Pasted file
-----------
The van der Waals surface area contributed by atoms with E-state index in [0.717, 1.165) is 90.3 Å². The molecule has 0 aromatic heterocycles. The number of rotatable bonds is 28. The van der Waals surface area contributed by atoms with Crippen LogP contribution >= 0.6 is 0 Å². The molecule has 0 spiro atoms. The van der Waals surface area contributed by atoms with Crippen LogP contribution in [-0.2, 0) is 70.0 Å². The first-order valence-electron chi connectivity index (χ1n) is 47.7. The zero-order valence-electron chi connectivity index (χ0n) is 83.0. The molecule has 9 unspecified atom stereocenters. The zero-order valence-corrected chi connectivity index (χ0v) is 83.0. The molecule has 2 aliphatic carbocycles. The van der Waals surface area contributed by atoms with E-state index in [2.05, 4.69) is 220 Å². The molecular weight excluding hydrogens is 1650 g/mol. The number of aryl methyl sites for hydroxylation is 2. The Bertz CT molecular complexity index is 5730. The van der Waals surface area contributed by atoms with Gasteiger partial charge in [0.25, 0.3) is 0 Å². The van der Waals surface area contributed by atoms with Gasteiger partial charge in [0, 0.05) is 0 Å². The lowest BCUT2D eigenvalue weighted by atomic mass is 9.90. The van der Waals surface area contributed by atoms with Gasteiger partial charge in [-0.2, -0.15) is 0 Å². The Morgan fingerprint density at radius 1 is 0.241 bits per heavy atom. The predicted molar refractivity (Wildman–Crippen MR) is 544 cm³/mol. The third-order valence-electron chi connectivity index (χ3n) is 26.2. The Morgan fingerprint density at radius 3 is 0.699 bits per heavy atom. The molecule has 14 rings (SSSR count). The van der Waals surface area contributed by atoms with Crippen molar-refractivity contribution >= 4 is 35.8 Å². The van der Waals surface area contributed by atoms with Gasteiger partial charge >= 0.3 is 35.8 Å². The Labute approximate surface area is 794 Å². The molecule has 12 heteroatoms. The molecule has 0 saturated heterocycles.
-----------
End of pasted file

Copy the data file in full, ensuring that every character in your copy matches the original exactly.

The van der Waals surface area contributed by atoms with E-state index in [0.717, 1.165) is 90.3 Å². The molecule has 0 aromatic heterocycles. The number of rotatable bonds is 28. The van der Waals surface area contributed by atoms with Crippen LogP contribution >= 0.6 is 0 Å². The molecule has 0 spiro atoms. The van der Waals surface area contributed by atoms with Crippen LogP contribution in [-0.2, 0) is 70.0 Å². The first-order valence-electron chi connectivity index (χ1n) is 47.7. The zero-order valence-electron chi connectivity index (χ0n) is 83.0. The molecule has 9 unspecified atom stereocenters. The zero-order valence-corrected chi connectivity index (χ0v) is 83.0. The molecule has 2 aliphatic carbocycles. The van der Waals surface area contributed by atoms with E-state index in [2.05, 4.69) is 220 Å². The molecular weight excluding hydrogens is 1650 g/mol. The number of aryl methyl sites for hydroxylation is 2. The Bertz CT molecular complexity index is 5730. The van der Waals surface area contributed by atoms with Gasteiger partial charge in [0.25, 0.3) is 0 Å². The van der Waals surface area contributed by atoms with Gasteiger partial charge in [0, 0.05) is 0 Å². The lowest BCUT2D eigenvalue weighted by atomic mass is 9.90. The van der Waals surface area contributed by atoms with Gasteiger partial charge in [-0.2, -0.15) is 0 Å². The Morgan fingerprint density at radius 1 is 0.241 bits per heavy atom. The predicted molar refractivity (Wildman–Crippen MR) is 544 cm³/mol. The third-order valence-electron chi connectivity index (χ3n) is 26.2. The Morgan fingerprint density at radius 3 is 0.699 bits per heavy atom. The molecule has 14 rings (SSSR count). The van der Waals surface area contributed by atoms with Crippen molar-refractivity contribution >= 4 is 35.8 Å². The van der Waals surface area contributed by atoms with Gasteiger partial charge >= 0.3 is 35.8 Å². The Labute approximate surface area is 794 Å². The molecule has 12 heteroatoms. The molecule has 0 saturated heterocycles.